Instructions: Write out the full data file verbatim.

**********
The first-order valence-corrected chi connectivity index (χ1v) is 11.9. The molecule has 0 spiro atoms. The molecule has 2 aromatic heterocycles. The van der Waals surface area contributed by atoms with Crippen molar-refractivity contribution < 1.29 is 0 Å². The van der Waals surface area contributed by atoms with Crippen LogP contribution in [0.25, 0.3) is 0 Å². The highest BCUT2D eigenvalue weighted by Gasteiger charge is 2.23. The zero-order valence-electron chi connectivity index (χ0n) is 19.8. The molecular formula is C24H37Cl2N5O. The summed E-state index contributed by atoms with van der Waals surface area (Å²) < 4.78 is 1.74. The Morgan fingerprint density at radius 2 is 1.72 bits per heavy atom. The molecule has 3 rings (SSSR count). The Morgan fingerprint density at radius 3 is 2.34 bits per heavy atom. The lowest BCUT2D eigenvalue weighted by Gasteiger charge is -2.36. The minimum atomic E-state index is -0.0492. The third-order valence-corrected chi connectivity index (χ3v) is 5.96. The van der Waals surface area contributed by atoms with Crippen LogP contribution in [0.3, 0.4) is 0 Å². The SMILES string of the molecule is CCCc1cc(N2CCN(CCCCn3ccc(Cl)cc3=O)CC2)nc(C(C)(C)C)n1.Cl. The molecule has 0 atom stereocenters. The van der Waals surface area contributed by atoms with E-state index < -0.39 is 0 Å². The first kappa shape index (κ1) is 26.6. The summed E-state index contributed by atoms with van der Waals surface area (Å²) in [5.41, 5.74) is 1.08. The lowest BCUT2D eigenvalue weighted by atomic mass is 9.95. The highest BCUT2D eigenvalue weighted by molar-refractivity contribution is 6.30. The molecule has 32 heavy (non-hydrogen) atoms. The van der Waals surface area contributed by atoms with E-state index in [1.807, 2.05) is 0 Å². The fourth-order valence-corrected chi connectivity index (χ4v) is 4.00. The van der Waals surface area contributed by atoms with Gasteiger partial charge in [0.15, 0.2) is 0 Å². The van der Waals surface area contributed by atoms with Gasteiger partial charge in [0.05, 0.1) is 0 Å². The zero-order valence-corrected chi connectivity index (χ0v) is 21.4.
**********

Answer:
The first-order valence-corrected chi connectivity index (χ1v) is 11.9. The molecule has 0 spiro atoms. The molecule has 2 aromatic heterocycles. The van der Waals surface area contributed by atoms with Crippen molar-refractivity contribution < 1.29 is 0 Å². The van der Waals surface area contributed by atoms with Crippen LogP contribution in [0.25, 0.3) is 0 Å². The highest BCUT2D eigenvalue weighted by Gasteiger charge is 2.23. The zero-order valence-electron chi connectivity index (χ0n) is 19.8. The molecular formula is C24H37Cl2N5O. The summed E-state index contributed by atoms with van der Waals surface area (Å²) < 4.78 is 1.74. The Morgan fingerprint density at radius 2 is 1.72 bits per heavy atom. The molecule has 3 rings (SSSR count). The Morgan fingerprint density at radius 3 is 2.34 bits per heavy atom. The lowest BCUT2D eigenvalue weighted by Gasteiger charge is -2.36. The minimum atomic E-state index is -0.0492. The third-order valence-corrected chi connectivity index (χ3v) is 5.96. The van der Waals surface area contributed by atoms with Crippen LogP contribution in [0.3, 0.4) is 0 Å². The SMILES string of the molecule is CCCc1cc(N2CCN(CCCCn3ccc(Cl)cc3=O)CC2)nc(C(C)(C)C)n1.Cl. The molecule has 0 atom stereocenters. The van der Waals surface area contributed by atoms with E-state index < -0.39 is 0 Å². The first kappa shape index (κ1) is 26.6. The summed E-state index contributed by atoms with van der Waals surface area (Å²) in [5.41, 5.74) is 1.08. The lowest BCUT2D eigenvalue weighted by atomic mass is 9.95. The highest BCUT2D eigenvalue weighted by molar-refractivity contribution is 6.30. The molecule has 32 heavy (non-hydrogen) atoms. The van der Waals surface area contributed by atoms with E-state index in [1.807, 2.05) is 0 Å². The fourth-order valence-corrected chi connectivity index (χ4v) is 4.00. The van der Waals surface area contributed by atoms with Gasteiger partial charge in [0.15, 0.2) is 0 Å². The van der Waals surface area contributed by atoms with Gasteiger partial charge in [0.05, 0.1) is 0 Å². The zero-order valence-corrected chi connectivity index (χ0v) is 21.4.